ATV Overturns: Engineering Controls to Prevent Crush Injuries
- Melvin L. Myers (Emory University)
- Document ID
- American Society of Safety Engineers
- Professional Safety
- Publication Date
- August 2016
- Document Type
- Journal Paper
- 36 - 43
- 2016. American Society of Safety Engineers
- 0 in the last 30 days
- 24 since 2007
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- All-terrain vehicle crashes have killed more than 10,000 and injured hundreds of thousands of riders since 1985; most were related to overturns.
- Behavior-based interventions have been implemented over decades reaching their limit of success.
- As with tractors, engineering controls have the potential to mitigate or prevent most of these fatal and nonfatal injuries.
- In this regard, much controversy has surrounded a single potentially effective crush prevention device.
On June 6, 2014, in Scottsdale, AZ, Amy Van Dyken-Rouen, an Olympic gold-medal-winning swimmer, was driving an all-terrain vehicle (ATV) in a restaurant parking lot when the machine hit a curb. It tipped over a 5- to 7-ft drop-off. She was seen lying on the ground unconscious next to the machine and received help from a firefighter and off-duty emergency room doctor, both of whom were at the restaurant. The ambulance arrived 15 minutes later. She had a severed vertebra. Vikas Patel, a doctor at the University of Colorado hospital, said, “It’s a huge amount of force required to, basically, take on half of the spine and go one direction and the other half go the other direction. . . . To me, to have a fracture like this means that most likely there was so much force involved that the ATV was on top of her” (Stanley & Zelinger, 2014). She was paralyzed from the waist down. By August 2014 with a powered exoskeleton, she was able to stand up and walk (Mazza, 2014).
Such events are part of a modern epidemic: injuries from ATV-related overturns. CDC (2011) defines an epidemic as: [T]he occurrence of more cases of disease, injury or other health condition than expected in a given area or among a specific group of persons during a particular period. Usually, the cases are presumed to have a common cause or to be related to one another in some way.
Once upon a time (perhaps many times), a farmer who survived death from a tractor overturn said, “Well, that never happened before.” That is an individual’s perspective, but with a broader, population- based perspective, studies have shown that tractor overturns occur often. Indeed, they were the highest cause of death from injury on farms for many years, including up to the present.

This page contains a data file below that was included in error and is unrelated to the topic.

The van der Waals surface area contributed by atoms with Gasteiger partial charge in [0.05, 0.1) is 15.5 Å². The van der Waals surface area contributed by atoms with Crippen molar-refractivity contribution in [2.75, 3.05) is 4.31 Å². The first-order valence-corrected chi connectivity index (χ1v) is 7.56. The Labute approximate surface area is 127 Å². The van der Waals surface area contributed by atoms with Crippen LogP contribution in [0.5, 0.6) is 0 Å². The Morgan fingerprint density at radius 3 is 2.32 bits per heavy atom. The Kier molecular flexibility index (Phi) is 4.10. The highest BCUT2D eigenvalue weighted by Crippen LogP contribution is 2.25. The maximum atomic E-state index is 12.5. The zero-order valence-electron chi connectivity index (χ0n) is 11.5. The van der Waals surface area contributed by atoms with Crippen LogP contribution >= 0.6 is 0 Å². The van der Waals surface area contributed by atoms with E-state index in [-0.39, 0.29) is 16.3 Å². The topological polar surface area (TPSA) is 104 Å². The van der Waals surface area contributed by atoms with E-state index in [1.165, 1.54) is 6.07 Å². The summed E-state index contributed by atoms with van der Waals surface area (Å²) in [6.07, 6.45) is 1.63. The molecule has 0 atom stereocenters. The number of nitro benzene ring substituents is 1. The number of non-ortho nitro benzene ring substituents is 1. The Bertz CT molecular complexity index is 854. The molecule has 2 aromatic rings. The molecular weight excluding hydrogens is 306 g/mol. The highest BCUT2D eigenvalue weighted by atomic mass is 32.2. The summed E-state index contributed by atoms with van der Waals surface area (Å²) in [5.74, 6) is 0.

Like tractors, Garland (2014) found that ATV overturns are the highest cause of death associated with crashes of these machines at 60.6%. From 1985 to 2009, 10,561 people were killed by ATV-related incidents (Figure 1, p. 38). One possible explanation for the decrease in the number of fatalities during 2008 and 2009 is the recession, which may have reduced the number of new ATVs purchased (Clapperton, Herde & Lower, 2013). Consumer Product Safety Commission (CPSC) is still collecting decedent data beyond 2009. This article addresses the problem and controversy that surrounds the epidemic of serious injury and death regarding the design, manufacture and use of ATVs.
Consumer Product Safety Commission
CPSC defines an ATV as an off-road, motorized vehicle having three or four low-pressure tires, a straddle seat for the operator and handlebars for steering control (Topping & Garland, 2014). In 1985, CPSC commenced rulemaking to address hazards associated with ATVs, declaring that ATVs are an “imminently hazardous consumer product” (CPSC, 2006). By 1988, the final consent decree included the prohibition of the sale of three-wheeled ATVs, which were known to be more unstable regarding rollovers than four-wheeled ATVs (David, 1998). The consent decree included other agreements for providing labeling and education programs.
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